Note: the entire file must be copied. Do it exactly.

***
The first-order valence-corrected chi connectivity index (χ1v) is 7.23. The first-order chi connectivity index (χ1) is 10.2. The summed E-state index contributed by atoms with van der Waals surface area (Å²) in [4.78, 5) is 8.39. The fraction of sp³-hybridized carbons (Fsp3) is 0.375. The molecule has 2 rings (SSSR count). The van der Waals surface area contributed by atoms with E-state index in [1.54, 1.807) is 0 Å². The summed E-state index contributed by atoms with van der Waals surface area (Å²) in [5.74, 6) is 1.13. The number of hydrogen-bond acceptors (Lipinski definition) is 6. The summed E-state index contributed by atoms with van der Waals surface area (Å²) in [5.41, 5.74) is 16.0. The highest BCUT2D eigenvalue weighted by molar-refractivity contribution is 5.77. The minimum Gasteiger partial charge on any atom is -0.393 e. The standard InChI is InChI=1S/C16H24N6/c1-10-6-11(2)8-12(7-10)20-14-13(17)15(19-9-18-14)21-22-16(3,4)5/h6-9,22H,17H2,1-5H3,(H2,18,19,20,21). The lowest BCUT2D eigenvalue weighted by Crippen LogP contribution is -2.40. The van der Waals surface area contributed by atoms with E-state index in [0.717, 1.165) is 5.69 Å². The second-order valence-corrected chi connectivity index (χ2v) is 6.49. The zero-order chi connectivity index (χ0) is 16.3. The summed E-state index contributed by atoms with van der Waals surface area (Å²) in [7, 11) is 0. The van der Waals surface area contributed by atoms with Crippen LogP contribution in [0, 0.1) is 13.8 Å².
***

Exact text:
The first-order valence-corrected chi connectivity index (χ1v) is 7.23. The first-order chi connectivity index (χ1) is 10.2. The summed E-state index contributed by atoms with van der Waals surface area (Å²) in [4.78, 5) is 8.39. The fraction of sp³-hybridized carbons (Fsp3) is 0.375. The molecule has 2 rings (SSSR count). The van der Waals surface area contributed by atoms with E-state index in [1.54, 1.807) is 0 Å². The summed E-state index contributed by atoms with van der Waals surface area (Å²) in [5.74, 6) is 1.13. The number of hydrogen-bond acceptors (Lipinski definition) is 6. The summed E-state index contributed by atoms with van der Waals surface area (Å²) in [5.41, 5.74) is 16.0. The highest BCUT2D eigenvalue weighted by molar-refractivity contribution is 5.77. The minimum Gasteiger partial charge on any atom is -0.393 e. The standard InChI is InChI=1S/C16H24N6/c1-10-6-11(2)8-12(7-10)20-14-13(17)15(19-9-18-14)21-22-16(3,4)5/h6-9,22H,17H2,1-5H3,(H2,18,19,20,21). The lowest BCUT2D eigenvalue weighted by Crippen LogP contribution is -2.40. The van der Waals surface area contributed by atoms with E-state index in [0.717, 1.165) is 5.69 Å². The second-order valence-corrected chi connectivity index (χ2v) is 6.49. The zero-order chi connectivity index (χ0) is 16.3. The summed E-state index contributed by atoms with van der Waals surface area (Å²) in [7, 11) is 0. The van der Waals surface area contributed by atoms with Crippen LogP contribution in [0, 0.1) is 13.8 Å².